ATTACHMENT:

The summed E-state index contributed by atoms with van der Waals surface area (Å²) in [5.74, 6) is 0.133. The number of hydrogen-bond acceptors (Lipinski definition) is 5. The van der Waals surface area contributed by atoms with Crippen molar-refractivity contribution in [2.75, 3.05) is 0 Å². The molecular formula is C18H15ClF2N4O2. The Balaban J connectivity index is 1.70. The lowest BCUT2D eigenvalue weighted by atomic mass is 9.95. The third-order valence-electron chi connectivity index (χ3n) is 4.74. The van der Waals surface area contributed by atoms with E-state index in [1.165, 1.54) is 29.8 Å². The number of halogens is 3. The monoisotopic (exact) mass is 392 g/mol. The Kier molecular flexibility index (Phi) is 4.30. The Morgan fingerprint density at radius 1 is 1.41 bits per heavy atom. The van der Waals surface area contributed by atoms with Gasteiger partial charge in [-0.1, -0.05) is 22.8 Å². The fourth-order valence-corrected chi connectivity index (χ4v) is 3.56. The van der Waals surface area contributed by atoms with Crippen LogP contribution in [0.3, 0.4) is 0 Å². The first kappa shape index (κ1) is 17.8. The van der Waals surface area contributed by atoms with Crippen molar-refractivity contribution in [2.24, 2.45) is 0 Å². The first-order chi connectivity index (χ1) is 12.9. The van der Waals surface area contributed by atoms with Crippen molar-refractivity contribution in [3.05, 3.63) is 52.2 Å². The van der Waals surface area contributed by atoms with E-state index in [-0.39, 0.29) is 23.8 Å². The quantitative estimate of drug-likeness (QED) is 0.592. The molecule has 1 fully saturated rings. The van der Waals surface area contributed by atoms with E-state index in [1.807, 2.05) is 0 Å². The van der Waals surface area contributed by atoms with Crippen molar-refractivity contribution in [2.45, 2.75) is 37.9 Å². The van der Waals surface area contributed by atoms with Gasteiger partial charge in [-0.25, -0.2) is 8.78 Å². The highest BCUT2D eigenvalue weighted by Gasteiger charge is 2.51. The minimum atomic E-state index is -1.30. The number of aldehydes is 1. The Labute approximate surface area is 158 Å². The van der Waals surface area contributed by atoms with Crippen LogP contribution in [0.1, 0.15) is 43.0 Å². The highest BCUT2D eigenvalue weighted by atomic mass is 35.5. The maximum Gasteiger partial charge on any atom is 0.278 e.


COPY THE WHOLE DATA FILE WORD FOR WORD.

The summed E-state index contributed by atoms with van der Waals surface area (Å²) in [5.74, 6) is 0.133. The number of hydrogen-bond acceptors (Lipinski definition) is 5. The van der Waals surface area contributed by atoms with Crippen molar-refractivity contribution in [2.75, 3.05) is 0 Å². The molecular formula is C18H15ClF2N4O2. The Balaban J connectivity index is 1.70. The lowest BCUT2D eigenvalue weighted by atomic mass is 9.95. The third-order valence-electron chi connectivity index (χ3n) is 4.74. The van der Waals surface area contributed by atoms with E-state index in [1.165, 1.54) is 29.8 Å². The number of halogens is 3. The monoisotopic (exact) mass is 392 g/mol. The Kier molecular flexibility index (Phi) is 4.30. The Morgan fingerprint density at radius 1 is 1.41 bits per heavy atom. The van der Waals surface area contributed by atoms with Gasteiger partial charge in [-0.1, -0.05) is 22.8 Å². The fourth-order valence-corrected chi connectivity index (χ4v) is 3.56. The van der Waals surface area contributed by atoms with Crippen LogP contribution in [0.3, 0.4) is 0 Å². The first kappa shape index (κ1) is 17.8. The van der Waals surface area contributed by atoms with Crippen molar-refractivity contribution in [2.24, 2.45) is 0 Å². The first-order chi connectivity index (χ1) is 12.9. The van der Waals surface area contributed by atoms with Crippen molar-refractivity contribution in [3.05, 3.63) is 52.2 Å². The van der Waals surface area contributed by atoms with E-state index in [-0.39, 0.29) is 23.8 Å². The quantitative estimate of drug-likeness (QED) is 0.592. The molecule has 1 fully saturated rings. The van der Waals surface area contributed by atoms with E-state index in [1.807, 2.05) is 0 Å². The van der Waals surface area contributed by atoms with Crippen molar-refractivity contribution in [2.45, 2.75) is 37.9 Å². The van der Waals surface area contributed by atoms with Gasteiger partial charge in [-0.25, -0.2) is 8.78 Å². The highest BCUT2D eigenvalue weighted by Gasteiger charge is 2.51. The minimum atomic E-state index is -1.30. The number of aldehydes is 1. The Labute approximate surface area is 158 Å². The van der Waals surface area contributed by atoms with Crippen LogP contribution in [0.1, 0.15) is 43.0 Å². The highest BCUT2D eigenvalue weighted by atomic mass is 35.5. The maximum Gasteiger partial charge on any atom is 0.278 e.